Sadhana is your set of spiritual practices and disciplines that create oneness within yourself. For a lot of people, Sadhana is a daily routine that includes the same mediation, breathing, and yoga exercises. For me, I have come to embrace sadhana in a different way. The Greek philosopher Heraclitus once said “change is the only constant in life” and I have opened my heart and mind to full acceptance of this in my yoga practice. As my body changes, my practice will change. Sometimes our daily routine outside of our sadhana will change and I think it is good to be prepared for this.
I recently traveled to Italy, Spain, and Demark with my husband for our honeymoon. We were away for 3 weeks! As a yoga practitioner with a couple of old injuries that create problematic spots in my body, I had my concerns. For example, what if I have a sciatic nerve flare up, I stay at the hotel resting and I miss out on all the incredible adventures? Experiencing pain in the body is frustrating and can be a real drag at home so I could only imagine how it could negatively affect my experience overseas in a city that is different from my own. Just the idea of this inspired me to think of a solution for the potential problem at hand. My husband put a lot of time and effort into planning the honeymoon of our dreams and so I became determined to create a plan for self-care, a sadhana that would invite stability into my daily routine during a time of constant change and unknown possibilities. I would be ready for anything so that I could enjoy this trip with as little or no physical discomfort.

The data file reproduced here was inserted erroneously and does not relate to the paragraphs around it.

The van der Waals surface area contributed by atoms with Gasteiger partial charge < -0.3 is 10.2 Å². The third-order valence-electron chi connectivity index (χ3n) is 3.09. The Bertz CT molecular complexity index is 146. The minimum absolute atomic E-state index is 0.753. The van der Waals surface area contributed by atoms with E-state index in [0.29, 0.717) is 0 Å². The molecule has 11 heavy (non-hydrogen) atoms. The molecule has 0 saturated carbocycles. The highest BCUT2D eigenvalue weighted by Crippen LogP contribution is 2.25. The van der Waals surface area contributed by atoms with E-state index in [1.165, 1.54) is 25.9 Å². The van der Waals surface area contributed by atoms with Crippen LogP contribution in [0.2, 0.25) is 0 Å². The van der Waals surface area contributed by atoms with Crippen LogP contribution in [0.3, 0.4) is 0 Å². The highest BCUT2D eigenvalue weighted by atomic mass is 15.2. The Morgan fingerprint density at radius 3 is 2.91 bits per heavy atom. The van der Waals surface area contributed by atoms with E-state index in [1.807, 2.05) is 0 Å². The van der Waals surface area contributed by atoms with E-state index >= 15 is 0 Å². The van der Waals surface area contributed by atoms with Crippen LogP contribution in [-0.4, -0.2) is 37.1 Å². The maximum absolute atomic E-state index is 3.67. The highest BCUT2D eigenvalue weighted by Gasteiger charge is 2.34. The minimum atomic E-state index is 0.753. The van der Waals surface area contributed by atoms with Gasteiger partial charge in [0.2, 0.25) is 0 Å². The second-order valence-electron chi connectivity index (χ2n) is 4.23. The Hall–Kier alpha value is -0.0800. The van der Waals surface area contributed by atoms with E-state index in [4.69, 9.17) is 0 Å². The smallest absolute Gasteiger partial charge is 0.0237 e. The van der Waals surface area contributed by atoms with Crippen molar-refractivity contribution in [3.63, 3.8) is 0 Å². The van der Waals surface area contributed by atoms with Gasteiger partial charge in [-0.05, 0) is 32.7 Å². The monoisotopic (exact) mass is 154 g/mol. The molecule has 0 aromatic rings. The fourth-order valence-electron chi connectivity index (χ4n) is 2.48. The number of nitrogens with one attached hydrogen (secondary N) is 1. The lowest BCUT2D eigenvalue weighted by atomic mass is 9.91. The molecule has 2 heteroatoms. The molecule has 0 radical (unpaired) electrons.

I sat down one day to do a little self-analysis. I made a list of all the worst-case scenarios I have already encountered and what techniques I used at home for relief. I then decided to put together a Yoga Emergency Kit for my trip. This kit includes all of my favorite travel-friendly yoga tools.
The following list is what I’d like to think of as the essential list:
- Two small rubber massage balls – Pictured are Yoga Tune Up balls which are easy to pack because they come with their own storage sack. Personally, I like something softer; so I buy inflatable balls at the 99 Cents Store. I included a travel size air pump so that I could deflate the balls for efficient packing; then inflate them when I want to use them at our hotel room. These are for self-massaging on any part of the body. I use the balls to massage my upper back by starting from the base of my neck and going down to the bottom of my rib cage. This gets in-between the shoulder blades to relax stiffness in my neck. I also massage my S.I. joint, which is located at the back of the pelvis, and my outer hips. Massaging this area really helps me keep my sciatica symptoms at a minimum. This self-massage is done while lying down on my back on the floor of our hotel room and positioning the balls between the floor and targeted areas on my back.
- One 8-foot yoga strap – This is a classic yoga prop that many are familiar with when taking public yoga classes. I use the strap to safely release hamstrings and lower back by doing Supta Padagustasana A, B and C. I also use the strap the Iyengar way for Downward Facing Dog pose by looping the strap around the handles of a door.